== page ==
Stouts bubble less readily than lagers or other carbonated drinks when poured because they contain dissolved nitrogen as well as the carbon dioxide that drives the fizz. Adding nitrogen makes the beer less acidic, and gives a longer-lasting head with relatively small bubbles that are behind stouts' smooth, creamy 'mouth feel'.
But the addition also demands the use of the widget [a hollow sphere with a hole in it], which takes in gas and beer as it floats in the canned stout and, when the can is opened and the pressure drops, jets it out again through the hole, helping to create the foam.
The new study suggests that the same result could be achieved by coating part of the can's interior with cellulose fibres. [to increase the rate of bubbling, which is intrinsically low for stout: bubbles nucleate faster on rough surfaces]
However, [some guy] adds, the bubbles might fill with liquid while the can was in storage. Lee says the coating would be placed in the gap at the top of the can: "It would be ok as long as the cans weren't stored upside-down."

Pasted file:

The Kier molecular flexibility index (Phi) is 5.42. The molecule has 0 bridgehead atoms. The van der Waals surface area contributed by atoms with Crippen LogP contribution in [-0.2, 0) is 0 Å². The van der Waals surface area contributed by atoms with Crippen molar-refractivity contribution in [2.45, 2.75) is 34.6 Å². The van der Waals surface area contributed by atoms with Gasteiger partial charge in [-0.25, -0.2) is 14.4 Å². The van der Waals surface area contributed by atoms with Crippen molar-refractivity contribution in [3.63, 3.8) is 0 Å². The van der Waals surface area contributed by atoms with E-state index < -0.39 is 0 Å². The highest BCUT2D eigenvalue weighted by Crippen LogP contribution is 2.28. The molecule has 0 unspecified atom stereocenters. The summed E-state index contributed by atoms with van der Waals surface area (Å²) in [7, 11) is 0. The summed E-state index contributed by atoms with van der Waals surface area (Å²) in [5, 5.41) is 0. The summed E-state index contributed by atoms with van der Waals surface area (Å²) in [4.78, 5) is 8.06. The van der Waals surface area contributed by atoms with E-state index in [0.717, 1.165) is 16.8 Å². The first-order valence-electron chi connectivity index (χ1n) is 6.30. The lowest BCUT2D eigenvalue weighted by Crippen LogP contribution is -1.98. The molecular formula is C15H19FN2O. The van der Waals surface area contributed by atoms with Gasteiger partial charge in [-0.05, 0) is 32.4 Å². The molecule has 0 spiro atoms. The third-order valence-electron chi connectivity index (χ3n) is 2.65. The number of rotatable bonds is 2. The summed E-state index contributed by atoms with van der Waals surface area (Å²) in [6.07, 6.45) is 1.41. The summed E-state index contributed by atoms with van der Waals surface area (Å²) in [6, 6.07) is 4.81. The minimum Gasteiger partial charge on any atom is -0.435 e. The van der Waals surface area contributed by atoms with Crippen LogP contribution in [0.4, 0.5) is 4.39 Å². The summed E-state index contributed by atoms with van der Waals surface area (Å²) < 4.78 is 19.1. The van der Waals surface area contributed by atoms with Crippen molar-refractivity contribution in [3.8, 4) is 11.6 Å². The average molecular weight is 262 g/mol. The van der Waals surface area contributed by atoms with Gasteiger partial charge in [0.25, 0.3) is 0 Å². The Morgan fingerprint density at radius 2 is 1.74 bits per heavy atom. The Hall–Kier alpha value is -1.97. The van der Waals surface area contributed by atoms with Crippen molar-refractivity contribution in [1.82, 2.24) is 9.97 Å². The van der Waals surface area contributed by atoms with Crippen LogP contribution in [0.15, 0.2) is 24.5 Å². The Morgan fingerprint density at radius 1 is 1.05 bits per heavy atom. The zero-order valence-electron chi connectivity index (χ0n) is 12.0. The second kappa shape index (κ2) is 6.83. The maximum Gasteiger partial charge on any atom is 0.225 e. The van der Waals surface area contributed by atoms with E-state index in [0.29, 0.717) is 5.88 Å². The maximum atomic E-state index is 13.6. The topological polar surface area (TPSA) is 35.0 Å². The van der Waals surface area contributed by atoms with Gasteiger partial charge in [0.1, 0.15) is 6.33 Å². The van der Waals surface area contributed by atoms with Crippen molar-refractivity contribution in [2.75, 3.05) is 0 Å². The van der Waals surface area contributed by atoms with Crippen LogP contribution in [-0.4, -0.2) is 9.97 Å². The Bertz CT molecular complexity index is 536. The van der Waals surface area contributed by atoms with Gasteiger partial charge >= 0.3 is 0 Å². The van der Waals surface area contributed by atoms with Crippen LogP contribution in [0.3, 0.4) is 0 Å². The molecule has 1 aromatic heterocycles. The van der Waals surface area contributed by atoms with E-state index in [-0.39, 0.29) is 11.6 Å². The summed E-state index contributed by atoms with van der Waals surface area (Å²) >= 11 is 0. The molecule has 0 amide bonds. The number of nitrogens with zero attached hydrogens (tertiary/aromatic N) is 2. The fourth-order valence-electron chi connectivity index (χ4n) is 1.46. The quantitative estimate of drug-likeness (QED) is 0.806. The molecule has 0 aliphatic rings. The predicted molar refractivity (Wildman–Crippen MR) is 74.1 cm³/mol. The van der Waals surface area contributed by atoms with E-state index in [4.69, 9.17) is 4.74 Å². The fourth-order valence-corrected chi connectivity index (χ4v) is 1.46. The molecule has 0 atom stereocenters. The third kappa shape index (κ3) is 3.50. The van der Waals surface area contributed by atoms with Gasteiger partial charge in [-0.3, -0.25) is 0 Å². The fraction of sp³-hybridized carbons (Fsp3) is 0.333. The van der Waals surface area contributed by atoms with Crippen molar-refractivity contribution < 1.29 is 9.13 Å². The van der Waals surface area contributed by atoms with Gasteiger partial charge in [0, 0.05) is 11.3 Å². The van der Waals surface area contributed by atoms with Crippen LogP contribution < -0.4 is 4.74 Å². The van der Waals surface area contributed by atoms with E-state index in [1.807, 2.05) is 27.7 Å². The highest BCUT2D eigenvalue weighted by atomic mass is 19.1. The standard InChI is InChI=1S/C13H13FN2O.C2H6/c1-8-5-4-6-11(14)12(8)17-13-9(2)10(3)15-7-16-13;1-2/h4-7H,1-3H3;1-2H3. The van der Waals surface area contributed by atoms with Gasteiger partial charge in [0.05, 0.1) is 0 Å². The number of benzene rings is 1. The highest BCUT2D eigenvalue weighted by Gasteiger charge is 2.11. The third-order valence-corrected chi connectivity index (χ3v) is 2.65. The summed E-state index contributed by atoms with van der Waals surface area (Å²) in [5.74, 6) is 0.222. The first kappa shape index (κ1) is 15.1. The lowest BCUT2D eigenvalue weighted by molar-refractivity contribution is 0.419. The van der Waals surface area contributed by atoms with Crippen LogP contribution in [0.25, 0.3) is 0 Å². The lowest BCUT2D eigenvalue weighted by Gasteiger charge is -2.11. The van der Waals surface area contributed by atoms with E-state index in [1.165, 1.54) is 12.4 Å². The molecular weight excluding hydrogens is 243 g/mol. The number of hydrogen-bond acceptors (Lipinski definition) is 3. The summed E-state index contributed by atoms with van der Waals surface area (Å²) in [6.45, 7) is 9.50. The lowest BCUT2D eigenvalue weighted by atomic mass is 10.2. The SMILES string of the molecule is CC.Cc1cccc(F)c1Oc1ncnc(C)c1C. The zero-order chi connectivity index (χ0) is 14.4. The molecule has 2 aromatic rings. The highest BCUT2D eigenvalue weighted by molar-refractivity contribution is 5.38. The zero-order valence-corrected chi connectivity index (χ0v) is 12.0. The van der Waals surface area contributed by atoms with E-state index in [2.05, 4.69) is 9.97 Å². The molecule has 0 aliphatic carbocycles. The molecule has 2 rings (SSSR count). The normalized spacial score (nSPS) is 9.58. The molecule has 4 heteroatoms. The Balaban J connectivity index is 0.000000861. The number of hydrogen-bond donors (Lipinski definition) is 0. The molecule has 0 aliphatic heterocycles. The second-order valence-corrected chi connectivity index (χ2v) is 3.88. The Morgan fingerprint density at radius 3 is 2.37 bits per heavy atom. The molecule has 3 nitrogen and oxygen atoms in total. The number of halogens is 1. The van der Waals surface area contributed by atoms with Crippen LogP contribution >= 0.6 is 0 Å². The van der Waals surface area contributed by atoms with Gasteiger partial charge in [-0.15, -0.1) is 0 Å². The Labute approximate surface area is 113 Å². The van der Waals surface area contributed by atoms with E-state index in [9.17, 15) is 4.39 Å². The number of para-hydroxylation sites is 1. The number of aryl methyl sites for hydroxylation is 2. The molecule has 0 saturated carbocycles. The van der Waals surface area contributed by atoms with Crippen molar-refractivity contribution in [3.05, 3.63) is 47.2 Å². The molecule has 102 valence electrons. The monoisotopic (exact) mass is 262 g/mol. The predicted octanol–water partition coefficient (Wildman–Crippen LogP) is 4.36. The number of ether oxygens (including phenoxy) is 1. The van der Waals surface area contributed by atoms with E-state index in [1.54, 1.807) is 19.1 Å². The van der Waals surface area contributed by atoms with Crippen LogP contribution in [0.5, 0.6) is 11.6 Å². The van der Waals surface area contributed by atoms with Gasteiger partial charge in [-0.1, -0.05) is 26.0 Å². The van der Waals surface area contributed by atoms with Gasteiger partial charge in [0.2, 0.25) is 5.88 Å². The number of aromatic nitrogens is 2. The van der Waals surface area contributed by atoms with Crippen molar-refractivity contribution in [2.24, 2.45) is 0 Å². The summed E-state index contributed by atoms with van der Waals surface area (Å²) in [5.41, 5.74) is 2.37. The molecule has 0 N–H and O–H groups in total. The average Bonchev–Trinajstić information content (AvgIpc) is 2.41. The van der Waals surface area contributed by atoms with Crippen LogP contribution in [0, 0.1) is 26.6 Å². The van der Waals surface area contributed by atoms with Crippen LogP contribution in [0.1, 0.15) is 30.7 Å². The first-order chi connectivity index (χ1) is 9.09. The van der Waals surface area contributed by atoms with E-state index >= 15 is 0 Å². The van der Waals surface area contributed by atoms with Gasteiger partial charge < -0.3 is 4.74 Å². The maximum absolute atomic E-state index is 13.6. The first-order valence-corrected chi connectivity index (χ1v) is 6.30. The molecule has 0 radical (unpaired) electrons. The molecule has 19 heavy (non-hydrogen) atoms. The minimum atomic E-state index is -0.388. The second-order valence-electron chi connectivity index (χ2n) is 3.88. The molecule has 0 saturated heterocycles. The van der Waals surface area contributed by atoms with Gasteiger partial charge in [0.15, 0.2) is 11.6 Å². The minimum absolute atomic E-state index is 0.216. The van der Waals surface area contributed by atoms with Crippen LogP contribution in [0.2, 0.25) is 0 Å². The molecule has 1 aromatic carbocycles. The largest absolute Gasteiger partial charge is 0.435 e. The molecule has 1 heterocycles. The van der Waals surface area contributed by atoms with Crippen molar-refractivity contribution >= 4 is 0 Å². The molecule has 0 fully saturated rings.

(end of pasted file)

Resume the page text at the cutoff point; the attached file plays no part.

Andrew Alexander, a chemical physicist at the University of Edinburgh, UK, also believes that can coatings would be impractical compared with widgets. "Widgets are genius — they're cheap, work really well, are totally non-toxic and don't mess with the beer," he says. "Would a fibrous coating be cheaper than what is essentially a ping-pong ball with a hole in it? I don't think so."
But Lee says that using widgets slows down the process of canning stout. "Oxygen stuck in the widget can affect the beer's flavour, so you have to pump nitrogen in several times to remove it," he says. "The cellulose coating is an alternative worth investigating."
However, it is likely to be some time before fibre-lined stout cans appear on supermarket shelves. "We've spoken to brewers," says Lee, "but we're not sure if they're interested yet."
Tuesday, March 8, 2011
"It would be ok as long as the cans weren't stored upside-down."
I'd shared this preprint unread when it popped up on the arxiv but apparently it's good enough for Nature News, which has a good writeup. I particularly enjoyed the caveats.